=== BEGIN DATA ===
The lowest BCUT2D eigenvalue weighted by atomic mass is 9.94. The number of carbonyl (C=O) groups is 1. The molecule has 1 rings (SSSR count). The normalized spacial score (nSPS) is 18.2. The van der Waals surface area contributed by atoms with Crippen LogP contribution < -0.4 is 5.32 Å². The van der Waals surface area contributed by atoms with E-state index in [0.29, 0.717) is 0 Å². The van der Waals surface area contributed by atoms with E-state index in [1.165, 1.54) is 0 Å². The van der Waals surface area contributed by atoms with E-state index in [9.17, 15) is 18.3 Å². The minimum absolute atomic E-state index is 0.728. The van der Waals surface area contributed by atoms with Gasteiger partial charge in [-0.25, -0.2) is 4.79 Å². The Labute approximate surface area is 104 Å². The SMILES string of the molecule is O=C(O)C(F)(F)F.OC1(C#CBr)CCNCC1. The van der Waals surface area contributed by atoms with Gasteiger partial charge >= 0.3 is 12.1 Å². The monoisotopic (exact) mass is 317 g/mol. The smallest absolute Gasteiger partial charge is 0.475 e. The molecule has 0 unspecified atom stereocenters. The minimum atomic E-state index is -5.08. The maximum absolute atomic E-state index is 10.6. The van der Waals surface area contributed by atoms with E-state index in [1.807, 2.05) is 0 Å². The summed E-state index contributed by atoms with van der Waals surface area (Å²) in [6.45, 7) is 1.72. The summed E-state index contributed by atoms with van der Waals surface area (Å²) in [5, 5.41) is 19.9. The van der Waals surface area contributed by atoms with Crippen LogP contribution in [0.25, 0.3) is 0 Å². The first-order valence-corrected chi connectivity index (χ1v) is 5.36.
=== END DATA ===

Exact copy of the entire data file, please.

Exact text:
The lowest BCUT2D eigenvalue weighted by atomic mass is 9.94. The number of carbonyl (C=O) groups is 1. The molecule has 1 rings (SSSR count). The normalized spacial score (nSPS) is 18.2. The van der Waals surface area contributed by atoms with Crippen LogP contribution < -0.4 is 5.32 Å². The van der Waals surface area contributed by atoms with E-state index in [0.29, 0.717) is 0 Å². The van der Waals surface area contributed by atoms with E-state index in [1.165, 1.54) is 0 Å². The van der Waals surface area contributed by atoms with E-state index in [9.17, 15) is 18.3 Å². The minimum absolute atomic E-state index is 0.728. The van der Waals surface area contributed by atoms with Gasteiger partial charge in [-0.25, -0.2) is 4.79 Å². The Labute approximate surface area is 104 Å². The SMILES string of the molecule is O=C(O)C(F)(F)F.OC1(C#CBr)CCNCC1. The van der Waals surface area contributed by atoms with Gasteiger partial charge >= 0.3 is 12.1 Å². The monoisotopic (exact) mass is 317 g/mol. The smallest absolute Gasteiger partial charge is 0.475 e. The molecule has 0 unspecified atom stereocenters. The minimum atomic E-state index is -5.08. The maximum absolute atomic E-state index is 10.6. The van der Waals surface area contributed by atoms with E-state index in [1.807, 2.05) is 0 Å². The summed E-state index contributed by atoms with van der Waals surface area (Å²) in [6.45, 7) is 1.72. The summed E-state index contributed by atoms with van der Waals surface area (Å²) in [5, 5.41) is 19.9. The van der Waals surface area contributed by atoms with Crippen LogP contribution in [0.25, 0.3) is 0 Å². The first-order valence-corrected chi connectivity index (χ1v) is 5.36.